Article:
“Excuse me, how much are the suitcases?” Jessica enquired.

The middle-aged woman sitting behind the table, eating a hot dog, looked her over. “Ten dollars each.”

As Jessica walked away, she hoped her eyes did not open too wide from the shock of hearing the price. You could almost buy a new one for that. A little further along, she found a table of antiques and worn house hold goods. She studied a framed picture with interest. The picture is of an Indian brave leading his horse through the desert with mountains growing from the horizon. [And so begins the part where this becomes a western romance.]

Edited

Cover playing 08Feeling all eyes on her, Jessica tried to gain control of her emotions. She dried her eyes with a napkin plucked from the dispenser in the centre of the table, stood and looked for the nearest exit. The service door she pushed open led to an area boxed in on three sides by brick walls. It contained several dumpsters but thankfully no people.

The ache in her heart made her wonder why she broke up with Joey. “Why did I tell him the truth?” she mumbled. Why did she feel this swell of emotions? “Maybe I do love him.” She walked in circles thinking about this. “No,” she said slowly. “I hurt because Joey isn’t the one I love.” She kicked a rock against the brick wall. “I can pretend I do.” Deep down she wished she could, but all the wishing in the world wouldn’t change anything; she didn’t love him.

She took a deep breath and gripped the door handle, prepared to face the world as single. As she entered the Sunday Market, she took comfort from the many strangers surrounding her. She did not have to pretend amongst people who knew nothing of what had happened.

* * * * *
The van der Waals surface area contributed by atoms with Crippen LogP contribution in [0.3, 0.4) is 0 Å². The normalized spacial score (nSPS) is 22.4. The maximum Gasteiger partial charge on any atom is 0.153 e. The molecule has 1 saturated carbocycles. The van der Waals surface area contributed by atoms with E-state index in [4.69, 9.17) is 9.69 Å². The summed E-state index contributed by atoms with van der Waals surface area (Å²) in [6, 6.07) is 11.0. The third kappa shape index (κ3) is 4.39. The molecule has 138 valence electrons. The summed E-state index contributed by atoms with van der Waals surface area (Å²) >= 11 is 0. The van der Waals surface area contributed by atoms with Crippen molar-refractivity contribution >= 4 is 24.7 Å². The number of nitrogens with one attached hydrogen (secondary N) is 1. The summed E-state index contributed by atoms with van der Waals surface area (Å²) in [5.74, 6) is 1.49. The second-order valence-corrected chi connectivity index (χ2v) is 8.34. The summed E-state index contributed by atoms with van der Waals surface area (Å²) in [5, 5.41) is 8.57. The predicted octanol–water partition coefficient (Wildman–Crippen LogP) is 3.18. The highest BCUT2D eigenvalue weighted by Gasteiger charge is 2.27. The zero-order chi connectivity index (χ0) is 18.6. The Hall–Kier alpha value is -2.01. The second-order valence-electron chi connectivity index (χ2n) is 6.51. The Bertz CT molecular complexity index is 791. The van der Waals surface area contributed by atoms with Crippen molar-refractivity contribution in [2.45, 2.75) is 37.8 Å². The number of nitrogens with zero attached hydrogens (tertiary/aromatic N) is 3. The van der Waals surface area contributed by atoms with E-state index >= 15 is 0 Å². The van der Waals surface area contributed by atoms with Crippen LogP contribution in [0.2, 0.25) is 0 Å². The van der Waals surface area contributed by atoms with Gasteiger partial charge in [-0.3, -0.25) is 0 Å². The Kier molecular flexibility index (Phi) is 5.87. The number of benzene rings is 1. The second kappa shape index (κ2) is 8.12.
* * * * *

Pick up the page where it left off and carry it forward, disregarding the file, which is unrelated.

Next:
Walking along the tables, she scanned the displayed merchandise with more interest than before. She looked through a half dozen music discs but found nothing to her taste. A pair of dusty brown suitcases stuffed under a table amongst cardboard boxes, caught her attention. Maybe she could take a trip.

“How much are the suitcases?” she asked.

The middle-aged woman eating a hotdog behind the table looked her over. “Ten dollars. Each.”

As Jessica walked away, she hoped her eyes did not open too wide in shock. She could buy a new one for that price. Further along, she found a table of antiques and worn household goods. She admired a framed picture of an Indian brave leading his horse through the desert with mountains on the horizon.

…until next time.

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4 thoughts on “Editing a western romance novel “Dust, Unsettle” 21

    • It’s been hinted at subtly in this paragraph near the beginning: Jessica started the engine, and the homemade cassette played Marty Robbins’ El Paso. She pulled from the driveway and began the twenty minute drive into the city. Driving almost by instinct, Jessica imagined the cowboy in the song overlooking Rosa’s Cantina in El Paso. The horse below her stumbled, and she reminded herself to watch for spring pot holes. Her mind drifted along a dusty road and a tumble weed rolled by. A cowboy approached on a black-spotted horse and stopped before her. She looked into the faceless figure and accepted his reaching hand.

      From here on, the western theme will be a much stronger element in the story.

      Thanks for stopping by, Art, and leaving a comment.